HERITAGE FLORIDA JEWISH NEWS, JULY 20, 2018 PAGE 15A that far-flung Canadian re gion, but also it was shaped like a polar bear! We had another excit ing find at Bahai Honda Plates From page 7A Tobin From page 4A Israeli people), is likely to be lumped in with their other stands about immigration and border security. In a Denmark From page 5A for ghetto children, starting from babyhood (at the age of 1), for 25 hours per week. Parents who force their children to make extended visits to their ancestral countries, where much of the work of integra tion can be rapidly undone, Immigration From page 1A Coin From page 1A The Jews minted coins throughout the entire pe riod of the revolt, but in the fourth year of the five-year rebellion, we see that instead of the words Freedom for Zion, the coins were minted with the words For the Redemption of Zion, Israel Antiquities Authority (IAA) archaeologist Eli Shukrun noted. He explained that the dif to the United States as chil dren, and who meet several Key in Southern Florida, when we spotted a license plate from Germany. The ownersa young couple from Munichhad shipped their old Volkswagen van over to United States. After time in the Keys, they were continuing their journey through Mexico and Central and South America. Now that we have Delaware, we only have eight more plates to go: non-contiguous Alaska and Hawaii; New Englands New Hampshire, Rhode Is land, and Vermont; Washing ton, D.C.; and West Virginia. Luckily for us, we have three more weeks in Colorado to find them. Wish us luck! Update: An hour before I was to send this out, Larry found New Hampshire and Chihuahua, Mexico! Wow! Only seven more to go! Marilyn Shapiro lives in Kissimmee. She writes regu larly for the Jewish World in Schenectady, and published her book There Goes My Heart, which is available on Amazon. You may also follow her on her blog, theregoesmy heart.me. could face prison sentences as a result. Families who do not send their children to school or who do not comply with the new rules stand to lose their welfare benefitsin Denmark, a generous package that covers all essentials of life. Some critics have lam basted the Danish proposal as an exercise in racial pro filing. One commentator even compared the policy of providing welfare payments to immigrantswhile en gaging them in integration efforts at the same timeto Australias repression of its Aboriginal population. But racist legislation by definition targets specified groups; in Denmarks case, all residents of these neighborhoods will be governed by the same rules, with the goal being social as similation instead of further marginalization. The chatter about mass Christianization or mass loss of citizenship or similar radical measures only ob scures the real debate here: whether these measures can be effective in introducing peaceability and a degree of prosperity to mainly Muslim immigrant communities. Many Europeans, not least in the continents Jewish communities, will be hoping that Denmarks government succeeds. Ben Cohen writes a weekly column for JNS on Jewish af fairs and Middle Eastern poli tics. His writings have been published in Commentary, the New York Post, Haaretz, The Wall Street Journal and many other publications. public square in which both sides dont think of each other as being so much wrong on the issues as evil, some young Democrats who are applauding their more radi cal champions are starting to buy the lie that backing Israel is one more sign of fascism or racism on the part of Republicans. Even when measured against Trump, I dont think the takeover of the Demo crats by people like Sand ers and Ocasio-Cortez is a formula for a general elec tion victory. Still, it would be foolish to think that the ability of such figures to be embraced by their party, as opposed to being consigned to the margins, wont come without a high cost to the no tion of a bipartisan pro-Israel consensus. Jonathan S. Tobin is editor in chief of JNSJewish News Syndicate. Follow him on Twitter: @jonathans_tobin. ference between freedom and redemption expresses the change that took place both in their mindset and in reality, at that time. Coins that were minted in the second and third years of the revolt are plentiful and easier to find, but coins from the fourth year are much rarer, he added. The coin was found in soil extracted from an un derground drainage canal at the City of David, which passed underneath Jerusa lems main street at the end of the Second Temple period. According to the writings of Josephus Flavius and based on archaeological evidence, the last remaining Jewish rebels hid from the Romans in this canal. Dropped from some ones hand 2,000 years ago It is possible that this coin was in the pocket of one of the residents of Jerusalem who hid from the Romans in the tunnels underneath the city streets, Shukrun said, or perhaps it rolled into the drainage canal, dropped from the hand of someone walking down the streets of Jerusalem over 2,000 years ago. The timing of the rare finding on Sunday was perfect. It occurred just as the Jewish nation began to commemorate the Three Weeks of Mourning on the fast of the 17th day of Tam muz on the Hebrew calendar, which corresponded with this past Sunday and is the date when Jerusalems walls were breached. The mourn ing period continues until the fast of the 9th of Av, the date that the First and Sec ond Temples were destroyed. The coins were discovered as part of the Archaeological Experience activity offered to the general public at the sifting project at Emek Zurim National Park. The activity invites participants of all ages to come and serve as ar chaeologists for the day. They sift through the artifact-rich soil from excavations held by the IAA at the City of David and throughout ancient Je rusalem and reveal Israels multi-faceted ties to the city. Incidentally, despite vig orous attempts by histori ans, there has yet to be un covered any evidence of any Palestinian era in the city. key criteria to be considered for temporary relief from deportation or from being placed in removal proceed ings. However, DACA does not provide lawful status. Once granted, DACA is valid for two years and may be re newed. Individuals granted deferred action will also be eligible to request employ ment authorization. DACA applicants go through ex tensive background checks, and it is granted on a caseby-case basis. USCIS began accepting applications for the program on Aug. 15, 2012 (www.usimmigration. org) Other topics discussed included: How would these families and individuals have been impacted if they had not built a new life in America? What would America look like without them? We are all im migrants, and it is our duty to love one another and protect one another, stated Anallely. Progressives From page 14A more hostile to Israel than at any point in decades, which will produce a less supportive House Democratic caucus next year, Johnson told JTA. As the 2020 presidential primaries take shape, its easy to imagine more ideologically flexible contenders (such as Kirsten Gillibrand or Kamala Harris [the California sena tor]) sharply criticizing Israel to boost their standing with progressive activists. Liberal Zionists, Johnson warns, will need to more ef fectively communicate how Israels policies on womens issues, LGBT rights and civil rights are consistent with a Democratic Party increas ingly oriented around identity politics. A Wider Bridge, a pro-Israel LGBT group, insists that it is doing just that: making the progressive case for Israel. Israel has long received broad support from both Democrats and Republicans. I believe that is still true today, said Ronit Bezalel, the groups communications director. Much of our work at A Wider Bridge is to make the case for Israel among progressive allies. We do not believe that support of Israel excludes the concerns raised on behalf of the Palestinian people. to the highest and best bidder, for cash, online at www.volusia. realforeclose.com, on AUGUST 16, 2018 at 11:00 A.M. Any persons claiming an interest in the surplus from the sale, if any, other than the property owner as of the date of within 60 days after the sale. Jennifer M. Scott (813) 229-0900 Kass Shuler, P.A. 1505 N. Florida Ave. Tampa, FL 33602-2613 ForeclosureService@kasslaw. com July 13, 20, 2018 L 168957 NOTICE OF DEFAULT AND INTENT TO FORECLOSE Gasdick Stanton Early, P.A. has been appointed as Trustee by WYNDHAM VACATION RESORTS, INC., F/K/A FAIRFIELD RESORTS, INC., F/K/A FAIRFIELD COMMUNITIES, INC., A DELAWARE CORPORATION for the purposes of instituting a Trustee Foreclosure and Sale under Fla. Stat. .856. The following owners are hereby of the note and mortgage for the following properties located in Volusia County, Florida: Contract Number: 331411124 DANIEL JONES and PATRICIA A JONES, 1823 OAK ST APT 1110, NORTH AURORA, IL 60542-1915; Principal Balance: $20,579.80; Interest: $3,084.77; Late Charges: $45.00; TOTAL: $23,709.57 through 1/16/2018 (per diem: $9.58/day thereafter). A 189,000/255,927,000 undivided tenant-in-common fee simple interest in Units 820-828, 830, 832, 920-933 (Property) of FAIRFIELD DAYTONA BEACH AT OCEAN WALK II, A CONDOMINIUM, together with all appurtenances thereto, (Condominium), Declaration of Condominium Ocean Walk II (Declaration) Book 5279, Page 541, et. seq., Public Records of Volusia County, Florida and all amendments thereof and supplements thereto, if any. The property described above is a(n) Annual ownership interest as described in the Declaration and such ownership interest has been allocated 189,000 Declaration) for use by the Grantee in Each year(s). Contract Number: 331604439 MILSON GONZALEZ and ELVIA GONZALEZ, 4067 ANVIL CT, NORCROSS, GA 30093-3093; Principal Balance: $15,946.28; Interest: $1,489.47; Late Charges: $25.00; TOTAL: $17,460.75 through 1/16/2018 (per diem: $6.33/day thereafter). A 128,000/255,927,000 undivided tenant-in-common fee simple interest in Units 820-828, 830, 832, 920-933 (Property) of FAIRFIELD DAYTONA BEACH AT OCEAN WALK II, A CONDOMINIUM, together with all appurtenances thereto, (Condominium), Declaration of Condominium Ocean Walk II (Declaration) Book 5279, Page 541, et. seq., Public Records of Volusia County, Florida and all amendments thereof and supplements thereto, if any. The property described above is a(n) Annual ownership interest as described in the Declaration and such ownership interest has been allocated 128,000 Declaration) for use by the Grantee in Each year(s). The owners must pay the TOTAL listed above plus the per diem and a $250.00 fee for trustee foreclosure sale plus costs as they accrue, if any. Failure to cure the default set forth herein or take other appropriate action regarding this matter will result in the loss of ownership of the timeshare through the trustee foreclosure procedure set forth in F.S.721.856. You have the right to submit an objection form, exercising your right to object to the use of the trustee foreclosure procedure. If the shall be subject to the judicial foreclosure procedure only. The default may be cured any time before the trustees sale of your timeshare interest. If you do not object to the trustee foreclosure procedure, you will judgment even if the proceeds from the sale of your timeshare the amounts secured by the lien. Pursuant to the Fair Debt Collection Practices Act, it is required that we state the following to you: THIS IS AN ATTEMPT TO COLLECT A DEBT AND ANY INFORMATION OBTAINED WILL BE USED FOR THAT PURPOSE. By: Gasdick Stanton Early, P.A., Trustee, 1601 W. Colonial Dr., Orlando, FL, 32804 DOW II NJ NOA 0718 July 13, 20, 2018 L 168865 NOTICE OF DEFAULT AND INTENT TO FORECLOSE Gasdick Stanton Early, P.A. has been appointed as Trustee by DOLPHIN BEACH CLUB ASSOCIATION, INC. for the purposes of instituting a Trustee Foreclosure and Sale under Fla. Stat. .855. The following owners are hereby of assessments (as well as property taxes, interest, late fees and/or costs, if applicable) due for the following properties located in VOLUSIA County, Florida: Contract Number: 13-311D MICHAEL L. BRYANT and CYNTHIA BRYANT, 1018 CESSNA DR APT D, MACEDONIA, OH 440561108; Assessments Balance: $1,261.78; as evidenced by the Claim of Lien recorded on May 7, 2018 in Book: 7542 at Page 681 of the Public Records of VOLUSIA County, Florida for the following Property: Unit Week(s) No (s) 13, in Condominium Parcel(s) 311B. Contract Number: 16-206D MARJORIE BYRON AKA MARJORIE C. BYRON, 755 S DEXTER AVE, DELAND, FL 32720-6617; Assessments Balance: $1,207.02; as evidenced by the Claim of Lien recorded on May 7, 2018 in Book: 7542 at Page 681of the Public Records of VOLUSIA County, Florida for the following Property: Unit Week(s) No (s) 16, in Condominium Parcel(s) 206D. Contract Number: 46-201D LEYDA L. CABALLERO, 3 JAMES RIVER RD, PALMYRA, VA 22963-2060; Assessments Balance: $1,272.23; as evidenced by the Claim of Lien recorded on May 7, 2018 in Book: 7542 at Page 681of the Public Records of VOLUSIA County, Florida for the following Property: Unit Week(s) No (s) 46, in Condominium Parcel(s) 201B. Contract Number: 36-110-D ROBERT M. CAESAR, 3401 S INDIANA AVE, SAINT CLOUD, FL 34769-5605; Assessments Balance: $1,261.78; as evidenced by the Claim of Lien recorded on May 7, 2018 in Book: 7542 at Page 681of the Public Records of VOLUSIA County, Florida for the following Property: Unit Week(s) No (s) 36, in Condominium Parcel(s) 110B. Contract Number: 35-307D FRANK J. COSENTINO, 1833 MISTY MORN PL, LONGWOOD, FL 327793015; Assessments Balance: $1,272.23; as evidenced by the Claim of Lien recorded on May 7, 2018 in Book: 7542 at Page 681of the Public Records of VOLUSIA County, Florida for the following Property: Unit Week(s) No (s) 35 F, in Condominium Parcel(s) 307. Contract Number: 44-21D CHARLES H. DAVIS and DONNA R. DAVIS, 23 WAYNE RD, BRIDGETON, NJ 08302; Assessments Balance: $1,261.78; as evidenced by the Claim of Lien recorded on May 7, 2018 in Book: 7542 at Page 681of the Public Records of VOLUSIA County, Florida for the following Property: Unit Week(s) No (s) 44, in Condominium Parcel(s) 21A. Contract Number: 35-21D JIMMY A. ENGLISH AKA JIMMY ENGLISH, 4720 NE 4TH PL #2843, GAINESVILLE, FL 32641-6026; Assessments Balance: $1,207.02; as evidenced by the Claim of Lien recorded on May 7, 2018 in Book: 7542 at Page 681of the Public Records of VOLUSIA County, Florida for the following Property: Unit Week(s) No (s) 35, in Condominium Parcel(s) 21. Contract Number: 50-312-D LESTER H. FOREMAN, JR., PO BOX 291203, PORT ORANGE, FL 32129-1203; Assessments Balance: $845.11; as evidenced by the Claim of Lien recorded on May 7, 2018 in Book: 7542 at Page 681of the Public Records of VOLUSIA County, Florida for the following Property: Unit Week(s) No (s) 50, in Condominium Parcel(s) 312. Contract Number: 51-31-D MABEL L HUNTER, 4030 HUNTINGREEN LANE, APT D, WINSTON SALEM, NC 271064394; Assessments Balance: $1,272.23; as evidenced by the Claim of Lien recorded on May 7, 2018 in Book: 7542 at Page 681of the Public Records of VOLUSIA County, Florida for the following Property: Unit Week(s) No (s) 51, in Condominium Parcel(s) 31A. Contract Number: 12-10D WILLIE C. JAMES and CAROLYN JAMES AKA CAROLYN T JAMES, 4465 ACORNE CT, MILAN, MI 481609749; Assessments Balance: $1,207.02; as evidenced by the Claim of Lien recorded on May 7, 2018 in Book: 7542 at Page 681of the Public Records of VOLUSIA County, Florida for the following Property: Unit Week(s) No (s) 12, in Condominium Parcel(s) 10. Contract Number: 11-114-D LONNIE JORDAN and RICKY JOHNSON, 1375 HIGH PLAINS DR W, JACKSONVILLE, FL 32218-7632; Assessments Balance: $1,261.78; as evidenced by the Claim of Lien recorded on May 7, 2018 in Book: 7542 at Page 681of the Public Records of VOLUSIA County, Florida for the following Property: Unit Week(s) No (s) 11F, in Condominium Parcel(s) 114. Contract Number: 50-204D DAVID MCCOY, 820 2ND ST #17, CHENEY, WA 99004; Assessments Balance: $1,305.20; as evidenced by the Claim of Lien recorded on May 7, 2018 in Book: 7542 at Page 681of the Public Records of VOLUSIA County, Florida for the following Property: Unit Week(s) No (s) 50, in Condominium Parcel(s) 204B. Contract Number: 26-21D SANDRA J. PERRY, 301 HERMAN MELVILLE BLVD., UNIT 3, NEW BEDFORD, MA 02740, DANIEL PERRY, 75 POTTER ST, SOUTH DARTMOUTH, MA 02748, LILLIAN E. BEGNOCHE, TRUSTEE OF THE ROBERT R. BEGNOCHE AND LILLIAN E. BEGNOCHE JOINT REVOCABLE TRUST AGREEMENT DATED DECEMBER 3, 1992, 1831 SABAL PALM DRIVE #407, FT. LAUDERDALE, FL 33324 and THE UNKNOWN BENEFICIARIES AND SUCCESSOR TRUSTEES OF THE ROBERT R. BEGNOCHE AND LILLIAN E. BEGNOCHE JOINT REVOCABLE TRUST AGREEMENT DATED DECEMBER 3, 1992, 1831 SABLE PALM DRIVE #407, FT. LAUDERDALE, FL 33324; Assessments Balance: $1,261.78; as evidenced by the Claim of Lien recorded on May 7, 2018 in Book: 7542 at Page 681of the Public Records of VOLUSIA County, Florida for the following Property: Unit Week(s) No (s) 26, in Condominium Parcel(s) 21A. Contract Number: 14-309D EMERSON F. POOSER, JR. and NELLIE P POOSER, 215 STEVENSON RD, WINTER HAVEN, FL 338842329; Assessments Balance: $897.04; as evidenced by the Claim of Lien recorded on June 5, 2018 in Book: 7554 at Page 2570 of the Public Records of VOLUSIA County, Florida for the following Property: Unit Week(s) No (s) 14, in Condominium Parcel(s) 309. Contract Number: 28-209-D GWENDOLYN D REYNOLDS, 4132 INTERSTATE 30 W, CADDO MILLS, TX 751357632; Assessments Balance: $1,261.78; as evidenced by the Claim of Lien recorded on May 7, 2018 in Book 7542 at Page 681 of the Public Records of VOLUSIA County, Florida for the following Property: Unit Week(s) No (s) 28, in Condominium Parcel(s) 209. Contract Number: 25-209-D DONALD L. SCHWAB and RUBY M. SCHWAB, 208 S ENGLISH ST, LEITCHFIELD, KY 42574; Assessments Balance: $1,336.56; as evidenced by the Claim of Lien recorded on May 7, 2018 in Book 7542 at Page 681 of the Public Records of VOLUSIA County, Florida for the following Property: Unit Week(s) No (s) 25, in Condominium Parcel(s) 209. Contract Number: 04-301-D DONALD WORLEY, 54 BISHOP RD NW, CARTERSVILLE, GA 30121-8302; Assessments Balance: $1,207.02; as evidenced by the Claim of Lien recorded on May 7, 2018 in Book 7542 at Page 681 of the Public Records of VOLUSIA County, Florida for the following Property: Unit Week(s) No (s) 4F, in Condominium Parcel(s) 301B. All DOLPHIN BEACH CLUB, according to the Declaration of Condominium thereof Book 2250, at page 1961-2033, inclusive, and according to the Condominium Plat thereof recorded in Map Book 37 at Pages 151-154, inclusive, all recorded in the Public Records of Volusia County, Florida and all amendments thereto. The owners must pay the TOTAL listed plus $300.00 fee for trustee foreclosure sale plus costs as they accrue, if any. Failure to cure the default set forth herein or take other appropriate action regarding this matter will result in the loss of ownership of the timeshare through the trustee foreclosure procedure set forth in F.S.721.855. You have the right to submit an objection form, exercising your right to object to the use of the trustee foreclosure procedure. If the shall be subject to the judicial foreclosure procedure only. The default may be cured any time before the trustees sale of your timeshare interest. If you do not object to the trustee foreclosure procedure, you will judgment even if the proceeds from the sale of your timeshare the amounts secured by the lien. Pursuant to the Fair Debt Collection Practices Act, it is required that we state the following to you: THIS IS AN ATTEMPT TO COLLECT A DEBT AND ANY INFORMATION OBTAINED WILL BE USED FOR THAT PURPOSE. By: Gasdick Stanton Early, P.A., Trustee, 1601 W. Colonial Dr., Orlando, FL, 32804 DOLPH NJ COL NOA 0718 July 13, 20, 2018 L 168575 RAINBOW TITLE & LIEN, INC. 3389 Sheridan Street, PMB 221 Hollywood, FL 33021 954-920-6020 Rainbow Title & Lien, Inc. will sell at public sale at auction the following vehicles to satisfy lien pursuant to Chapter 713.585 of the Florida Statutes on 08/02/2018 at 10 A.M. *Auction will occur where vehicles are located* 2009 Cadillac VIN#1G6DF577690100491 Amount: $7,558.40 At: 527 N Beach St, Daytona Bch, Fl 32114 Notice to the Owner or Lienor that he has the right to a hearing prior to the scheduled date of Courts. Owner has the right to recover possession of vehicle by posting bond in accordance with Fla. Statutes Sect. 559.917 Proceeds from the sale of the vehicle after payment lien claimed by lienor will be deposited with the clerk of the court. Any person (s) claiming any interest(s) in the above vehicles contact: RAINBOW TITLE & LIEN, INC. (954-9206020) ALL AUCTIONS ARE HELD WITH RESERVE. 25% Buyers Premium Some vehicles may have been released prior to the sale date. Lic#AB-000125 Interested Parties must call one day prior to sale. No Pictures allowed. July 20, 2018 L 169082 From page 64B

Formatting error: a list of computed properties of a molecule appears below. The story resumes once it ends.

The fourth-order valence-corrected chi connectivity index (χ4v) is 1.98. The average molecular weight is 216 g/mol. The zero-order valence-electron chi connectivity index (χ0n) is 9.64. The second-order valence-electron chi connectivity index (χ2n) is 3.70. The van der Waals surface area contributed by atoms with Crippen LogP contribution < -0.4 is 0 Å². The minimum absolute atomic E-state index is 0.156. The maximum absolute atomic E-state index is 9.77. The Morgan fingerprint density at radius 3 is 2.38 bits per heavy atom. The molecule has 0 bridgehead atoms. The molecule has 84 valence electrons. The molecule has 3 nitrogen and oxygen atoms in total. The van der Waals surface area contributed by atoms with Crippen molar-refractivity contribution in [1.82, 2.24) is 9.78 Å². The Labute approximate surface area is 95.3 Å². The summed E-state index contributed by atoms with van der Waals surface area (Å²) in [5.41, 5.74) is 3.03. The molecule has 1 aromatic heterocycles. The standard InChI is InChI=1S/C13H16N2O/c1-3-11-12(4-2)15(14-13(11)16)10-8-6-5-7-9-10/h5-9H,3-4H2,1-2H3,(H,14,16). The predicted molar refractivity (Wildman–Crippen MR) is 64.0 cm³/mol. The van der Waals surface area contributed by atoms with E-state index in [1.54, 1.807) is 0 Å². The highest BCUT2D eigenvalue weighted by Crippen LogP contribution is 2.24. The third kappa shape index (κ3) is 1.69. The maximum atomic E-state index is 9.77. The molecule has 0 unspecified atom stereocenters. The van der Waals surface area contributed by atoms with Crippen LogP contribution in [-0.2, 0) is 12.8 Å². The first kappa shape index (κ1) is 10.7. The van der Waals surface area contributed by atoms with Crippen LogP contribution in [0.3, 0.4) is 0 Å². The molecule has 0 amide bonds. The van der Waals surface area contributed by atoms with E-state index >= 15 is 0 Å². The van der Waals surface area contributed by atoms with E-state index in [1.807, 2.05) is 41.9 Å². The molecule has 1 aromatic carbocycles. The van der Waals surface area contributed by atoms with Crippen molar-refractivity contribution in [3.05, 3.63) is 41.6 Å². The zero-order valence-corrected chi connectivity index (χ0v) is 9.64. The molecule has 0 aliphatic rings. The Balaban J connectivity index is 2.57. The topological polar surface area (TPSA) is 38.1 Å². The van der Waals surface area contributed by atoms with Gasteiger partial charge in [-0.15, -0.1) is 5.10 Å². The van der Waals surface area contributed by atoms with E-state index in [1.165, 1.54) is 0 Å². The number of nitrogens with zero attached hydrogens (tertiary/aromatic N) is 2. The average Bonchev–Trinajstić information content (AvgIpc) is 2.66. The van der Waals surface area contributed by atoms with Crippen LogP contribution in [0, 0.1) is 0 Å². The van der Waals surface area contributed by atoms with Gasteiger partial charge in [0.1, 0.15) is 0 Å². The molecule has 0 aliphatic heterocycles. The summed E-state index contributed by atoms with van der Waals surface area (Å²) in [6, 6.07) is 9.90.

PAGE 16A HERITAGE FLORIDA JEWISH NEWS, JULY 20, 2018 The $2 million Ulma Museum was designed by Nizio Design International, a Warsawbased architectural firm that also designed the core exhibition of Warsaws POLIN Museum of the History of Polish Jews. the efforts of eight Polish families, some 21 Jews are known to have survived. Visitors can uncover photographs of Jewish hid ing places by tilting back small steel covers. One tells of the rescue efforts of Jan and Helena Cwynar, who sheltered Abraham Segal. Now 86 and living in Israel, Segal is the only remain ing Jewish survivor from Markowa. Local Poles who de nounced their neighbors for sheltering Jews also are part of the exhibit. One item features handwritten testi mony by Markowas mayor from the postwar trial of a policeman involved in the Ulma farm raid. The exhibit includes testi mony by local Poles in post war trials about neighbors who attacked farms belong ing to those hiding Jews. Poignantly, the museum features a one-to-one scale re-creation of the interior of the Ulmas modest home. Furniture, a workbench and other objects provide a palpable feel of their simple lives. Yet Jzefs farming interests and techniques were cutting edge for the time, and he was a bee keeper, bred silkworms and grew fruit trees. Books and photographs suggest that Jzef was wellread and reveal a rural family surprisingly engaged in the wider world beyond daily challenges of farm life. By todays standards, he [Jzef Ulma] was a lo cal opinion leader, Polish President Andrzej Duda said at the museums opening ceremony. While the courage and heroism of the Ulma family is widely acknowledged, some Holocaust scholars have cautioned that the exhibits focus on rescuers may leave visitors with the erroneous impression that it was com mon for Poles to assist their Jewish neighbors. In fact it was not, and even in cases where Poles risked their lives to save Jews they had to fear their Polish neighbors betraying them. (The Ulma Museum does note clearly that only some Poles saved Jews.) The scholars concern comes amid the Polish parliaments passage last Unique museum tells story of Polish family murdered for hiding Jews during Holocaust The six Ulma children, seen here with their mother during their last summer alive, were killed in 1944 after watching their parents execution for harboring Jews. Jozef and Wiktoria Ulma were married in 1935 and killed in 1944. By Penny Schwartz MARKOWA, Poland Memorial plaques bearing the names of Poles killed for rescuing Jews line the pathway leading to a small, austere structure built into a hillside in this rural village in southeastern Poland. In the center courtyard, a large slab is inscribed to the memory of Jewish victims of the Holocaust. The quiet, reflective space sets the stage for the haunt ing story that unfolds within the walls of the building, a museum that memorializes Jzef and Wiktoria Ulma, local farmers who sacrificed their lives and those of their six young children for shel tering eight Jews during the Nazi occupation. Opened about two years ago, but still little known among Jews worldwide, the Ulma Family Museum of Poles Saving Jews in World War II is the first national museum to honor Poles who aided Jews during the Holocaust. In 1995, Jzef and Wikto ria Ulma were posthumously named Righteous Among the Nations by Jerusalems Yad Vashem Holocaust memo rial, which said their story has become a symbol of Polish sacrifice and mar tyrdom during the German occupation. More than 6,800 Poles have been recognized for risking their lives to save Jews, the largest number from any individual country. The museums permanent exhibit seeks to shed light on the Polish righteous and those who assisted Jews during the Holocaust. There are similar institutions dedi cated to righteous gentiles in France and Germany. But beyond the historical chronicle, says director Anna Strz, the Markowa museum offers an important uni versal message about being human in inhuman times. Beginning in the autumn of 1942, during the Nazi occupation of Poland and following roundups and kill ings of Jews in the region, the Ulmas offered shelter to eight Jews at their farmhouse in Markowa: Saul Goldman of sons, and Genia Grnfeld, her sister Lea Didner and Didners daughter, all of Markowa. The group hid in the familys attic for about a year and a half. Goldman, a cattle dealer, and his sons helped the Ulmas with farm chores. In the early morning of March 24, 1944, the Ulma farmhouse was raided by Nazi officers and members of the Blue Police, the police forces in Germanoccupied Poland. The Ulmas likely were ratted out by policeman who knew the The Jews in hiding were murdered first. Next the Nazis killed Jzef and Wik toria, who was seven months pregnant. The commanding officer, Lt. Eilert Dieken, then ordered the murder of the six Ulma children. We will spare you the trouble in the village, Dieken remarked, accord ing to one of the policemen present. Under Nazi rule, harbor ing Jews was an offense punishable by immediate execution. Les was shot by Polish underground soldiers a few months after the Ul mas massacre. Some 90,000 people have visited since the museum here opened in March 2016, according to museum of ficials. Most have been with organized tour groups from Poland or Israel, including student groups, Strz said. This summer, the Polish Cultural Institute New York is featuring the Ulmas story in an exhibition on the fence outside the Polish Consulate in Manhattan. It opened in late June and presents the history of the Ulma family during World War II. In Markowa, the mu seums permanent exhibit draws on historical re cords, original documents and artifacts from the Ulma family and local residents, as well as personal testimo nies. Explanatory informa tion is in Polish, English and Hebrew. The museum has a stunning collection of photographs taken by Jzef Ulma, an amateur photog rapher, who chronicled daily life in the area. Before the war, approxi mately 120 Jews lived in Markowa. Thanks in part to year of a law that would have criminalized ascribing blame to the Polish state or Polish nation for Nazi crimes against Jews or suggesting that Poland bears some com plicity for the Holocaust. At the request of Prime Minister Mateusz Morawiecki, law makers voted this week to moderate the law, making it a civil and not a criminal offense. The law also is be ing reviewed by Polands constitutional court. Strz said her museum takes care to present the full spectrum of attitudes and negative behavior that was present during the period. Next year, she said, the museum plans to hold an international educational conference to confront the different points of view and different ways of narration. Rabbi Michael Schudrich, the chief rabbi of Poland and a U.S. native, called the Ulma Family Museum a worthy endeavor. He said he was satisfied in the way it addresses difficult issues in local Polish-Jewish rela tions, and that it does not claim to be a museum about the broader history of the Holocaust. The museum was created to respect and talk about the righteous gentiles, Schudrich said. When God created human beings, he wanted us to be like the righteous. Strz, an art historian whose doctoral studies at Catholic University in Lublin focused on places of remem brance, has ambitious plans for the museum. She wants to bolster programming, broaden the museums reach of visitors and hire more staff. Most urgently, however, she wants to continue the museums mission of acquir ing personal testimonies from rescuers and those who were rescued. It is the greatest chal lenge for us today, Strz said, all the more so because we are aware of our respon sibility and the inexorable passage of time. This article was spon sored by and produced in partnership with the Pol ish Cultural Institute New York, a diplomatic mission of Polands Foreign Affairs Ministry that promotes comprehensive knowledge of Poland, Polish history and national heritage. This story was produced by JTAs native content team.